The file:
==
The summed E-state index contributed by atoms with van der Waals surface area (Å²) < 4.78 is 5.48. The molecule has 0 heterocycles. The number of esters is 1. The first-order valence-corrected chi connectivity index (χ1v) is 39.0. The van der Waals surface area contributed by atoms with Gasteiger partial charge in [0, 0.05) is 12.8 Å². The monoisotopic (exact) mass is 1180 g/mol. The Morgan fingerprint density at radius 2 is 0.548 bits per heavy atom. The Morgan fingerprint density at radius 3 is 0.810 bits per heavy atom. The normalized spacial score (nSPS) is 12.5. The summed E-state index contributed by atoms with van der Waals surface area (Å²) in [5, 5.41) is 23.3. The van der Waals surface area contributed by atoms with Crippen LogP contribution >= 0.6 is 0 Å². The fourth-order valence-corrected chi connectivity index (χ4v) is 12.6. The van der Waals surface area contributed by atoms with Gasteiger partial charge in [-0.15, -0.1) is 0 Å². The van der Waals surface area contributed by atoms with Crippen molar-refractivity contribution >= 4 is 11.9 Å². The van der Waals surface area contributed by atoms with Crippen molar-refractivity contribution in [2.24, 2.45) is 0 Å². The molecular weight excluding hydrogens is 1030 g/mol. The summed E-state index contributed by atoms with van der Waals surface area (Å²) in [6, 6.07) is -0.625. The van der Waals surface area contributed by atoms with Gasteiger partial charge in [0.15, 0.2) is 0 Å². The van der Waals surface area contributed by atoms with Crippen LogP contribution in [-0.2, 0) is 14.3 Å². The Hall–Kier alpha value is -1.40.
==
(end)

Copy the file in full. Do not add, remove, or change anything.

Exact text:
The summed E-state index contributed by atoms with van der Waals surface area (Å²) < 4.78 is 5.48. The molecule has 0 heterocycles. The number of esters is 1. The first-order valence-corrected chi connectivity index (χ1v) is 39.0. The van der Waals surface area contributed by atoms with Gasteiger partial charge in [0, 0.05) is 12.8 Å². The monoisotopic (exact) mass is 1180 g/mol. The Morgan fingerprint density at radius 2 is 0.548 bits per heavy atom. The Morgan fingerprint density at radius 3 is 0.810 bits per heavy atom. The normalized spacial score (nSPS) is 12.5. The summed E-state index contributed by atoms with van der Waals surface area (Å²) in [5, 5.41) is 23.3. The van der Waals surface area contributed by atoms with Crippen LogP contribution >= 0.6 is 0 Å². The fourth-order valence-corrected chi connectivity index (χ4v) is 12.6. The van der Waals surface area contributed by atoms with Gasteiger partial charge in [-0.15, -0.1) is 0 Å². The van der Waals surface area contributed by atoms with Crippen molar-refractivity contribution >= 4 is 11.9 Å². The van der Waals surface area contributed by atoms with Crippen molar-refractivity contribution in [2.24, 2.45) is 0 Å². The molecular weight excluding hydrogens is 1030 g/mol. The summed E-state index contributed by atoms with van der Waals surface area (Å²) in [6, 6.07) is -0.625. The van der Waals surface area contributed by atoms with Gasteiger partial charge in [0.15, 0.2) is 0 Å². The van der Waals surface area contributed by atoms with Crippen LogP contribution in [-0.2, 0) is 14.3 Å². The Hall–Kier alpha value is -1.40.